Canadian business sentiment improves. Will rate cuts follow?

Survey shows consumers remain cautious

Canadian business sentiment improves. Will rate cuts follow?

Canadian businesses are becoming less pessimistic about the economy, Bloomberg reported, citing data from a new Bank of Canada survey.

Fewer companies now anticipate a recession, potentially alleviating pressure on policymakers weighing the timing of interest rate cuts.

While higher interest rates continue to dampen economic activity and sales outlooks remain “subdued,” a growing number of large Canadian firms show less concern about a sharp economic downturn. Additionally, easing inflation expectations among business leaders suggests they are becoming less likely to raise prices, and wage pressure may also decline.

A lingering challenge

However, a separate survey highlights that Canadian consumers still anticipate elevated inflation. They believe inflation will remain above the Bank of Canada’s 2% target for the next five years.

“Consumers are still signalling that they expect a protracted period of inflation to be riding above the Bank of Canada’s 2% inflation target,” said Derek Holt, head of capital markets economics at Bank of Nova Scotia. “That’s a bit of a disturbing sign.”

The central bank’s business outlook indicator improved in the first quarter, suggesting a less pessimistic view among business leaders. Firms still report weakened demand, and around 27% expect a recession (down from 37% previously).

“These surveys are encouraging for the bank, as inflation expectations are improving (even if slowly), and it looks as though the economy isn’t weakening any further,” Benjamin Reitzes, rates and macro strategist at Bank of Montreal, told Bloomberg. “There’s not enough here to push the bank to cut any earlier, but June is on the table as long as there’s continued progress in the next couple of CPI reports.”

Uncertainty remains a top concern for businesses, cited by 56% of firms, up from 52% previously.  Key drivers of this uncertainty include interest rates, input costs, and general domestic economic growth.  Worries about cost pressures and the outlook for sales demand also continues to rise.

The Bank of Canada’s survey reveals a sharp decline in investment intentions. Only 33% of firms expect to increase spending on machinery and equipment over the next year (down from 41% previously).  In addition to uncertainty, factors limiting investment plans include soft demand, high borrowing costs, and “fewer binding capacity constraints.”

Labor market and price pressures

Though inflation expectations among large Canadian businesses remain a concern, the survey notes they have continued to ease.  Currently, 27% of firms expect yearly price pressures to exceed 2% beyond three years, a decrease from the 37% reported in the previous survey conducted in late 2023.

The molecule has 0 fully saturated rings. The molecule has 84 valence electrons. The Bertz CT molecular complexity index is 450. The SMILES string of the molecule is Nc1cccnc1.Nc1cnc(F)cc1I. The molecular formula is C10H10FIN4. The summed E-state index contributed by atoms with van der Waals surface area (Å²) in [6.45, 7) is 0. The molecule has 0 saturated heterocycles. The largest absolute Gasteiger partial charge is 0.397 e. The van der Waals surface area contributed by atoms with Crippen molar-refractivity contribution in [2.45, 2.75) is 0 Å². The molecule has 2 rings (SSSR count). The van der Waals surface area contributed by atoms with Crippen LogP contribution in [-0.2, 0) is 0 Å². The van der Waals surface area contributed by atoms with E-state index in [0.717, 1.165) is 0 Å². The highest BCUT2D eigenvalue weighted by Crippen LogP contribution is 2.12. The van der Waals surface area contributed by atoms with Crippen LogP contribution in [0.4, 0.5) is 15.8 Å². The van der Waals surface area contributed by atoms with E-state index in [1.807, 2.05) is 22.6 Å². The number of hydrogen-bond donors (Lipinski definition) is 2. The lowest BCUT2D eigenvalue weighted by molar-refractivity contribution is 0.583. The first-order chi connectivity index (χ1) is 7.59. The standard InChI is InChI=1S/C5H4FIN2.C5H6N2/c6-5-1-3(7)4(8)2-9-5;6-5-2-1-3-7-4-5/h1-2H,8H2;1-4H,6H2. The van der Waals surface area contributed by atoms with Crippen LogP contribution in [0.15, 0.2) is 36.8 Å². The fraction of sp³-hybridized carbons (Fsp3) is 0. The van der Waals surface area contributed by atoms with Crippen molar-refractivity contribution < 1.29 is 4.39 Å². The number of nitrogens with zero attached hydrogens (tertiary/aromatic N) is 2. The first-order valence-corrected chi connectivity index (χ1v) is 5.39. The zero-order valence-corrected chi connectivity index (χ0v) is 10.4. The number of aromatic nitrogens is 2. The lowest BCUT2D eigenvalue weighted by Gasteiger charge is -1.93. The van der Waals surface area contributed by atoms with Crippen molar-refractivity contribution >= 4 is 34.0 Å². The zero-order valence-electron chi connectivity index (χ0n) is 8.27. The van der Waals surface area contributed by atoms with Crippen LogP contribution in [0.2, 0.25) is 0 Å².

The labor market is showing signs of loosening, with businesses expecting slower wage growth of 4.1%  – still higher than historical averages but less than the previous 12 months.  Fewer firms (22%) report labor shortages restricting their ability to meet demand, and a larger percentage (43%, up from 37% previously) expect their workforce to expand. 

“Normalization of wage setting remains a gradual process,” the BoC said.

The survey also indicates that fewer companies are planning to pass on price increases to consumers at a higher rate or with more frequency than normal.

Read next: Homebuyers may wait on sidelines for further rate drops, says economist

In the survey of consumer expectations, near-term inflation expectations remained largely unchanged from the previous quarter and well above the Bank of Canada’s 2% target.  Progress made in long-term inflation expectations has reversed.

Despite elevated mortgage costs, high home prices, limited housing availability, and challenges for renters in saving for a down payment, homebuying intentions have increased compared to last year.  The share of survey respondents planning to buy or considering buying a home increased to 15% (up from 13% in 2023), with a notable increase among renters (18%) looking to purchase within the next 12 months.

Central bank policy outlook

During their March 6 rate decision, members of the Bank of Canada’s governing council stated that it was “still too early” to consider lowering borrowing costs; they ultimately held the policy rate steady at 5% for a fifth consecutive meeting.  

Economists surveyed by Bloomberg anticipate that the Bank of Canada will begin lowering borrowing costs in June. The central bank’s next meeting is scheduled for April 10.

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